I have to say, the best way to boost your metabolism is by increasing your muscle mass. I'm guessing you have the wonderful advantage of still having access to your school gym equipment instead of having to shell out for a gym membership.

Last, don't pay any attention to the criticism you have received on this post. The overwhelming majority of people on 3FC are very supportive. It seems some people think critical comments like those above are flattering and don't realize how hurtful they can be, especially to someone who struggles with body and image. Hopefully this helps them see the light...

Take care of yourself! Be healthy! And be sure to share any other good finds from your shopping!

OMG. thank you sooo much! You gave me so much advice, I don't even know how I can thank you. Now I just have to reread that and take the tips that you gave me into action.

Wow I didn't think i would get such a great response finally. I will make sure to message you with any questions/tips if I get any. Congrats on your weight loss by the way!


I'm going to try to do the whole muscle exercise thing. I seem to find cardio a lot more fun but I guess I will have to suffer with the lunges. What to you think helps you build muscle the best?

Off to reread all of that again and take some quick notes!

Tammy
12-08-2007, 09:31 PM
I think if you are 15 and healthy, you could exercise to tone up your body. Could you walk at the mall? Maybe walk to work? I don't know how far it would be for you of course. Do you have a bike? Maybe borrow some workout videos at the library to give some different forms of exercise a try. With exercise, you would probably tone up and lose some of the flab that you say that you have. Remember though, muscles weighs more than fat, so don't be surprised it the weight goes up a bit at first when you start exercising.

Even with the family having the other foods around, smart choices could still be made. You could eat from what they are having and also have some fresh fruits and vegies. Maybe if they are frying a meat, you could broil or bake yours. I can't imagine a parent not wanting their child to eat healthy foods, but I guess that's the mom in me coming out. Getting to an ideal weight at a young age is important because the older you get, the tougher it becomes.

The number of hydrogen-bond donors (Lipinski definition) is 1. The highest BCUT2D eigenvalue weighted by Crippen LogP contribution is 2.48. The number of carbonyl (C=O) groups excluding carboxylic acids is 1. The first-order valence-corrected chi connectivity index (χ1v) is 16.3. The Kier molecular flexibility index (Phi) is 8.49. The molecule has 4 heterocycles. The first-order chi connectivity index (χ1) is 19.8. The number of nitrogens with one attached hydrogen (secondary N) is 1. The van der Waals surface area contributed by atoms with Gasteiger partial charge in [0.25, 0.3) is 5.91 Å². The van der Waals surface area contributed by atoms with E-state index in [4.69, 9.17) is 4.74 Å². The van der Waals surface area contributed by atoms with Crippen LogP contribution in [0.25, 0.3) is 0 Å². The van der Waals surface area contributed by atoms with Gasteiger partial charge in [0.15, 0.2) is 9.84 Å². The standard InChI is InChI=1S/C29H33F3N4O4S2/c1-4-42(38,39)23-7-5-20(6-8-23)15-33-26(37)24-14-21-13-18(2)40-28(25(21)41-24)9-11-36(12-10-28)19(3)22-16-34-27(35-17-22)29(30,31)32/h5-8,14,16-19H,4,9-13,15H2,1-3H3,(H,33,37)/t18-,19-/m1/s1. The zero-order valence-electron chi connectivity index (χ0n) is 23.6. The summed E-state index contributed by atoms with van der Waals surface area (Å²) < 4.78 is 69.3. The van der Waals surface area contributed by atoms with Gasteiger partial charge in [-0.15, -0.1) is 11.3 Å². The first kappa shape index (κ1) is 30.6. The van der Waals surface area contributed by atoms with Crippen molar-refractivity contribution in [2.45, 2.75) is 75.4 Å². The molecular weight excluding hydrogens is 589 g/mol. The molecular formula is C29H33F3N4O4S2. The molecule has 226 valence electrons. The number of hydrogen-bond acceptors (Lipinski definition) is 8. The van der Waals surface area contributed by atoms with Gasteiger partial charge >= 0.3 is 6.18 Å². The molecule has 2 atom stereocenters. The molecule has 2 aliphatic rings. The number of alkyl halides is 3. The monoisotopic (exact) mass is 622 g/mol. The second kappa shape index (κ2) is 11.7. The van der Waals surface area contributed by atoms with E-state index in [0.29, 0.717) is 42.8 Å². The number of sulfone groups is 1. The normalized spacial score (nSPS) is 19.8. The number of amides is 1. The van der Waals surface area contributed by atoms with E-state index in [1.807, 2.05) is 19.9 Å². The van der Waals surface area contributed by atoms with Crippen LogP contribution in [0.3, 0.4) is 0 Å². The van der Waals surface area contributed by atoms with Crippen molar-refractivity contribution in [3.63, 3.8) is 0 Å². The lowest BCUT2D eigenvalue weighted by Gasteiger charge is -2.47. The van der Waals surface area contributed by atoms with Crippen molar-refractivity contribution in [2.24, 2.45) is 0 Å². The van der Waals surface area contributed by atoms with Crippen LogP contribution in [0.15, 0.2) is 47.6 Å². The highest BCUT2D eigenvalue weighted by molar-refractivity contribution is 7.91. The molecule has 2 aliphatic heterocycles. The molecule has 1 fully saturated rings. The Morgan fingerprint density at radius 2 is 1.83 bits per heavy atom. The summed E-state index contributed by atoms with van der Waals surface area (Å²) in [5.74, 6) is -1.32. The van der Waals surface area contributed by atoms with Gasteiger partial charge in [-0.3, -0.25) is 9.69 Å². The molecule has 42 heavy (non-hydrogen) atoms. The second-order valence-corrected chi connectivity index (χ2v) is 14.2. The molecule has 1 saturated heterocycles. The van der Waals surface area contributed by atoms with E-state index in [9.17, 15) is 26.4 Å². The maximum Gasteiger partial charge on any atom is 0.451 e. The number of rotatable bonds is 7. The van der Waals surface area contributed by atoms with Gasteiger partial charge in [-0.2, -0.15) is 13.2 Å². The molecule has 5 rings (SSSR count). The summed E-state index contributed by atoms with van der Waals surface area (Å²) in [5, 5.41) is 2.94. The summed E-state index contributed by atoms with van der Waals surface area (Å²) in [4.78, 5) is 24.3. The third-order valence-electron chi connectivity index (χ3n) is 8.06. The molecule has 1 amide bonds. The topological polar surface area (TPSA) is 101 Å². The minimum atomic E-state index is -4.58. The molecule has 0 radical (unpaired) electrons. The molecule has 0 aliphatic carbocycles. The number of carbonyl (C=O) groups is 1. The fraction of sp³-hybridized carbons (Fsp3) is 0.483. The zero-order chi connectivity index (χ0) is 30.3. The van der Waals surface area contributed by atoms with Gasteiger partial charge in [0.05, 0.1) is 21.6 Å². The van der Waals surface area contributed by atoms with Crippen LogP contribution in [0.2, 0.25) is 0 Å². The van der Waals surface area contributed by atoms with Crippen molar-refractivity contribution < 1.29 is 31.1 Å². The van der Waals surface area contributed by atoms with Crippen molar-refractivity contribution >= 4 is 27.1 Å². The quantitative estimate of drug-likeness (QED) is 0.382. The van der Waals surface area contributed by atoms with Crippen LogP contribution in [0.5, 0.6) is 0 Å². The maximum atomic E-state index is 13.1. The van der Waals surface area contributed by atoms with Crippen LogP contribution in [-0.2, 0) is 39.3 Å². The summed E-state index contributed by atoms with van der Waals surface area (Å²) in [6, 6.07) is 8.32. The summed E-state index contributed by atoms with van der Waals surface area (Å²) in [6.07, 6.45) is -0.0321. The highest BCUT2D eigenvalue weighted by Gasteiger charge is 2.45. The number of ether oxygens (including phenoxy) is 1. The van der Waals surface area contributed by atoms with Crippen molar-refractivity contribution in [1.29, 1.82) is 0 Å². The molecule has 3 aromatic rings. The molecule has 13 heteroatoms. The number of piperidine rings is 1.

My son's girlfriend lost about 25 pounds over the past several months just be giving up sodas, drinking more water, and exercising more. Worth a shot!
Good luck!

sweetlovin
12-08-2007, 10:07 PM
I think if you are 15 and healthy, you could exercise to tone up your body. Could you walk at the mall? Maybe walk to work? I don't know how far it would be for you of course. Do you have a bike? Maybe borrow some workout videos at the library to give some different forms of exercise a try. With exercise, you would probably tone up and lose some of the flab that you say that you have. Remember though, muscles weighs more than fat, so don't be surprised it the weight goes up a bit at first when you start exercising.

Even with the family having the other foods around, smart choices could still be made. You could eat from what they are having and also have some fresh fruits and vegies. Maybe if they are frying a meat, you could broil or bake yours. I can't imagine a parent not wanting their child to eat healthy foods, but I guess that's the mom in me coming out. Getting to an ideal weight at a young age is important because the older you get, the tougher it becomes.

My son's girlfriend lost about 25 pounds over the past several months just be giving up sodas, drinking more water, and exercising more. Worth a shot!
Good luck!

I have workout videos, a apt gym, and my neighborhood so I definitely have the exercise options open.

The problem that I have is my portion control. I eat carbs a lot, whole grain but carbs, and I overeat on healthy food= too many calories. I never eat fast food and I NEVER drink soda so portion control is a huge issue for me. Also eating when i am not hungry/bored is a huge issue

medbook
12-09-2007, 04:15 AM
I suggest you to do 3 things:

1. Purchase a video tutorial or an article explaining the possible diseases of not eating healthy foods and give it to your parents.

2. Buy a mini stepper and Strapped Hand Weights

3. Wake up early in the morning and do 20-30 minutes a day before breakfast

That's it!

Tammy
12-09-2007, 05:42 AM
There is nothing any of us can do to help you with the portion control since we aren't there with you on a daily basis. I think if you really want to control the portions, you are going to have to make a commitment to yourself to do it on your own.